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Title: Elements of design that affect aesthetic evaluation
Author: Jansson, Cathrine
ISNI:       0000 0001 3589 169X
Awarding Body: London Metropolitan University
Current Institution: London Metropolitan University
Date of Award: 2004
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Point-of-Purchase (POP) displays are effective tools for increasing sales of a product. However, Consumer Psychology and marketing literature contains little theoretical development in the area of POP-displays and its communicative effects. Consequently the aim of this thesis was to explore the phenomenon of POP-displays with the objective of providing a foundation for a conceptual framework that shows how humans respond to and evaluate certain in-store stimuli. The sort of questions - addressed by this research refers in particular to how elements of design affect aesthetic evaluations of POP-displays and how this in turn may affect dwell time, product contact and purchase probability. The influence of design elements upon aesthetic evaluation is of particular interest to designers as research has shown that people no longer buy products for their functionality but for their physical attributes which make the product meaningful. The outcome of the studies conducted, showed that design elements such as colour and shape can be used to capture consumers' attention and be used to construct perceptual concepts such as 'complexity' and 'clarity', which in turn affects the overall visual evaluation of a display. It was also found that design principles such as unity and focal point can be utilised to increase the overall aesthetic evaluation. Moreover aesthetic evaluation was found to be affected by haptic properties as well as visual evaluation. Depending on the textures used the overall aesthetic evaluation is sometimes more influenced by haptic properties than visual evaluation. Furthermore it was found that dwell time can be influenced by whether the display is perceived to be 'mysterious', 'complex' or'interesting, as well as the textures used on a product.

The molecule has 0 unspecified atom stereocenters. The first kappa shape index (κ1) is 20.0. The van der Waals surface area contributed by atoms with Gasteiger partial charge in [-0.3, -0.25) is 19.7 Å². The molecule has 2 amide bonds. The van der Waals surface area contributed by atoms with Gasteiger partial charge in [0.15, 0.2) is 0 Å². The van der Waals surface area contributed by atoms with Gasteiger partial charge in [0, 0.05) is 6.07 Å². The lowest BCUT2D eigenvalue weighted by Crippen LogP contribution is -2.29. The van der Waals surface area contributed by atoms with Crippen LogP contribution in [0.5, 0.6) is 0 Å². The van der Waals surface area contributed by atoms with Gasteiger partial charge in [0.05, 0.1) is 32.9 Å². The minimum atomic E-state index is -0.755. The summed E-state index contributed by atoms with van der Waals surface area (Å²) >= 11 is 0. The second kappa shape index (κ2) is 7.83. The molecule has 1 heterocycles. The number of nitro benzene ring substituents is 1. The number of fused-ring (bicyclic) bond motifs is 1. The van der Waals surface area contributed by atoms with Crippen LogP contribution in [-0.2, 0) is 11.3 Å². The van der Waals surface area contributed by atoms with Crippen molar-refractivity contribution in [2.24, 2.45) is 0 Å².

Supervisor: Not available Sponsor: Not available
Qualification Name: Thesis (Ph.D.) Qualification Level: Doctoral
EThOS ID:  DOI: Not available
Keywords: 650 Management & auxiliary services